Disgust, Embarrassment and Sexual Health: An experimental study of behavioural delay and avoidance

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dc.contributor.advisor Consedine, N en
dc.contributor.author McCambridge, Sarah en
dc.date.accessioned 2012-12-21T01:44:15Z en
dc.date.issued 2012 en
dc.identifier.uri http://hdl.handle.net/2292/19805 en
dc.description Full text is available to authenticated members of The University of Auckland only. en
dc.description.abstract Delays and avoidance of sexual healthcare are common and are associated with a range of detrimental health, social, and economic consequences. Such issues are pressing in New Zealand, where rates of sexually transmitted infections (STIs) are increasing. To this point, however, the understanding of why delay and avoidance occurs remains poorly developed, with most literatures concentrating near-exclusively on demographic and cognitive factors. Given emotions evolved to influence behaviour through their distinct motivational tendencies, emotions provide a credible line of supplementary investigation. Aversive emotions such as disgust and embarrassment likely motivate sexual healthcare avoidance for the simple reason that their elicitors are common in these contexts. However, prior studies of emotions and avoidance are limited in two key ways. First, studies have been near entirely crosssectional, precluding causal commentary. The current report assessed whether manipulated disgust and/or embarrassment cause delay and avoidance of specific disgust- and embarrassment-elicitors in a series of sexual healthcare vignettes. Second, most research has ignored the intrapersonal contexts in which emotions operate. The meaning of and subsequent responsiveness to emotions may differ within individuals, underlining a need to explore potential moderators. The current report tested whether prior behaviour and current health moderated disgust- and embarrassment- induced delays and avoidance. Ninety English-speaking participants aged 18-30 from the University of Auckland were recruited. Participants completed a web-based questionnaire assessing demographics, current health, past health behaviours, and personality. Participants were gender blockrandomised to disgust, embarrassment, or control conditions for a 30-minute laboratory session in which they completed sexual healthcare decision-making vignettes covering disgusting and embarrassing aspects of sexual healthcare. Manipulation checks indicated that while the disgust manipulation was successful, the embarrassment manipulation varied by gender; females reported greater embarrassment but males marginally less. Manipulations were, however, specifically elicited in the corresponding conditions. Overall, analyses demonstrated that disgust and embarrassment caused delay and avoidance of their elicitors, but only among specific groups. Embarrassment predicted greater delays in help-seeking involving embarrassment elicitors (i.e. sexual history assessment and physical examination), while disgust predicted greater delays in help-seeking involving a disgust elicitor (i.e. collecting genital discharge). As hypothesised, disgust and embarrassment also predicted greater preference for healthcare that minimised current affective state. As expected, however, while disgust and embarrassment caused delay and avoidance, their impact was moderated by either past behaviour or current health status. Embarrassment caused help-seeking delays among participants reporting multiple sexual partners, while disgust caused help-seeking delays among participants reporting poorer current health and decreased how deterring disgusting side-effects were among individuals reporting better health. Females without a recent sexual health screen were also more deterred by the disgusting aspects of sexual health screening, and were more strongly influenced by their current emotional state when choosing between disgust- and embarrassment- minimizing healthcare. Findings indicate that disgust and embarrassment cause sexual healthcare delays and avoidance among certain individuals. Thus, emotion frameworks may be usefully incorporated into clinical and public health efforts to reduce delays and avoidance. Future work should replicate and extend these findings, use them to identify populations at risk of delays and avoidance, and develop interventions that minimise the elicitation of disgust and embarrassment in sexual healthcare or provide better management of the response. en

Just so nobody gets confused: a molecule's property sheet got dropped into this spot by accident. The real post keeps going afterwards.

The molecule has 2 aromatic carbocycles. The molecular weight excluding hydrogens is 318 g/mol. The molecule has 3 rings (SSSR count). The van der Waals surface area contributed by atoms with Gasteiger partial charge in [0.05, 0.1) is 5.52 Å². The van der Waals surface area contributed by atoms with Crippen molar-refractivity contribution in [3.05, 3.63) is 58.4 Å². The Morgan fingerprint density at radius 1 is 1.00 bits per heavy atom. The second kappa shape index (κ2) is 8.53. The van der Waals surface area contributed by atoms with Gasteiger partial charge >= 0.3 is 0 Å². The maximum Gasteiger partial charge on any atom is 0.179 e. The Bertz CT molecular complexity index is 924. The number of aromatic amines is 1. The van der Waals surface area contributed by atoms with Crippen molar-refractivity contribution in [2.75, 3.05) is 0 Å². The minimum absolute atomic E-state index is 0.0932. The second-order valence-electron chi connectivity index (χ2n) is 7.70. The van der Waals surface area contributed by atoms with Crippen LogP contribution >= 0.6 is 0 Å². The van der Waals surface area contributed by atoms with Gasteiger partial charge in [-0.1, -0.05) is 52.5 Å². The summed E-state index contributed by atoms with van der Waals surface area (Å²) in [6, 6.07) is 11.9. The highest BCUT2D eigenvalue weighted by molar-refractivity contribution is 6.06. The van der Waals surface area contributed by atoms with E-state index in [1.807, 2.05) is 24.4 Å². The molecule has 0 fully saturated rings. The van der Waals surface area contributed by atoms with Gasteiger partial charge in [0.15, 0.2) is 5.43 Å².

dc.publisher ResearchSpace@Auckland en
dc.relation.ispartof Masters Thesis - University of Auckland en
dc.rights Items in ResearchSpace are protected by copyright, with all rights reserved, unless otherwise indicated. Previously published items are made available in accordance with the copyright policy of the publisher. en
dc.rights Restricted Item. Available to authenticated members of The University of Auckland. en
dc.rights.uri https://researchspace.auckland.ac.nz/docs/uoa-docs/rights.htm en
dc.rights.uri http://creativecommons.org/licenses/by-nc-sa/3.0/nz/ en
dc.title Disgust, Embarrassment and Sexual Health: An experimental study of behavioural delay and avoidance en
dc.type Thesis en
thesis.degree.grantor The University of Auckland en
thesis.degree.level Masters en
dc.rights.holder Copyright: The Author en
pubs.elements-id 370446 en
pubs.record-created-at-source-date 2012-12-21 en


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